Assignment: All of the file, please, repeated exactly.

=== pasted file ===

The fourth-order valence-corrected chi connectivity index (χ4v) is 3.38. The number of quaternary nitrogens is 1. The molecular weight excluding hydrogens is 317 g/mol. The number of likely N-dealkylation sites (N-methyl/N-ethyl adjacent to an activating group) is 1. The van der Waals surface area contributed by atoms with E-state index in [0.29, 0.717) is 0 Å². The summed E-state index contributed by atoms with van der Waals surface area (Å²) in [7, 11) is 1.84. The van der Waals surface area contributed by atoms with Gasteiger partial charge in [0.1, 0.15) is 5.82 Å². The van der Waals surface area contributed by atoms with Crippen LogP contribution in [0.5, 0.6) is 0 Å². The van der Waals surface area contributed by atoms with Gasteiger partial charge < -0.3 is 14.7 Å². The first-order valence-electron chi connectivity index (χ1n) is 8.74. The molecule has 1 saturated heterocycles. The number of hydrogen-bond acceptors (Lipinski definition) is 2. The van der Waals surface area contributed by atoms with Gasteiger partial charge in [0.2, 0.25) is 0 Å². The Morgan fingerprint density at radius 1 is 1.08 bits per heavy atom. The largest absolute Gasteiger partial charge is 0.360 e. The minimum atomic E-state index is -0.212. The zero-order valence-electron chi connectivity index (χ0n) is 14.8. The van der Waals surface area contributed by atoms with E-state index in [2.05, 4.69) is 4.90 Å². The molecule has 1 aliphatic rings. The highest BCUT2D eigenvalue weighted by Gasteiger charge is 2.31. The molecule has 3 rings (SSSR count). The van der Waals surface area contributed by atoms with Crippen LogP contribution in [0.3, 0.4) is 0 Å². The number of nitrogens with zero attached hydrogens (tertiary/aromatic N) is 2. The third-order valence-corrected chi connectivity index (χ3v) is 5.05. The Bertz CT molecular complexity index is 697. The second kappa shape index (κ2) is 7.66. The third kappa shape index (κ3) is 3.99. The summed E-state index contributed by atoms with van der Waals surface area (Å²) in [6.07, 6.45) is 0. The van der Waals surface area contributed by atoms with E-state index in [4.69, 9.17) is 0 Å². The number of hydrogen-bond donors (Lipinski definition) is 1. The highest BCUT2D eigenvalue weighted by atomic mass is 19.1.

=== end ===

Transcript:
The fourth-order valence-corrected chi connectivity index (χ4v) is 3.38. The number of quaternary nitrogens is 1. The molecular weight excluding hydrogens is 317 g/mol. The number of likely N-dealkylation sites (N-methyl/N-ethyl adjacent to an activating group) is 1. The van der Waals surface area contributed by atoms with E-state index in [0.29, 0.717) is 0 Å². The summed E-state index contributed by atoms with van der Waals surface area (Å²) in [7, 11) is 1.84. The van der Waals surface area contributed by atoms with Gasteiger partial charge in [0.1, 0.15) is 5.82 Å². The van der Waals surface area contributed by atoms with Crippen LogP contribution in [0.5, 0.6) is 0 Å². The van der Waals surface area contributed by atoms with Gasteiger partial charge < -0.3 is 14.7 Å². The first-order valence-electron chi connectivity index (χ1n) is 8.74. The molecule has 1 saturated heterocycles. The number of hydrogen-bond acceptors (Lipinski definition) is 2. The van der Waals surface area contributed by atoms with Gasteiger partial charge in [0.2, 0.25) is 0 Å². The Morgan fingerprint density at radius 1 is 1.08 bits per heavy atom. The largest absolute Gasteiger partial charge is 0.360 e. The minimum atomic E-state index is -0.212. The zero-order valence-electron chi connectivity index (χ0n) is 14.8. The van der Waals surface area contributed by atoms with E-state index in [2.05, 4.69) is 4.90 Å². The molecule has 1 aliphatic rings. The highest BCUT2D eigenvalue weighted by Gasteiger charge is 2.31. The molecule has 3 rings (SSSR count). The van der Waals surface area contributed by atoms with Crippen LogP contribution in [0.3, 0.4) is 0 Å². The number of nitrogens with zero attached hydrogens (tertiary/aromatic N) is 2. The third-order valence-corrected chi connectivity index (χ3v) is 5.05. The Bertz CT molecular complexity index is 697. The second kappa shape index (κ2) is 7.66. The third kappa shape index (κ3) is 3.99. The summed E-state index contributed by atoms with van der Waals surface area (Å²) in [6.07, 6.45) is 0. The van der Waals surface area contributed by atoms with E-state index in [4.69, 9.17) is 0 Å². The number of hydrogen-bond donors (Lipinski definition) is 1. The highest BCUT2D eigenvalue weighted by atomic mass is 19.1.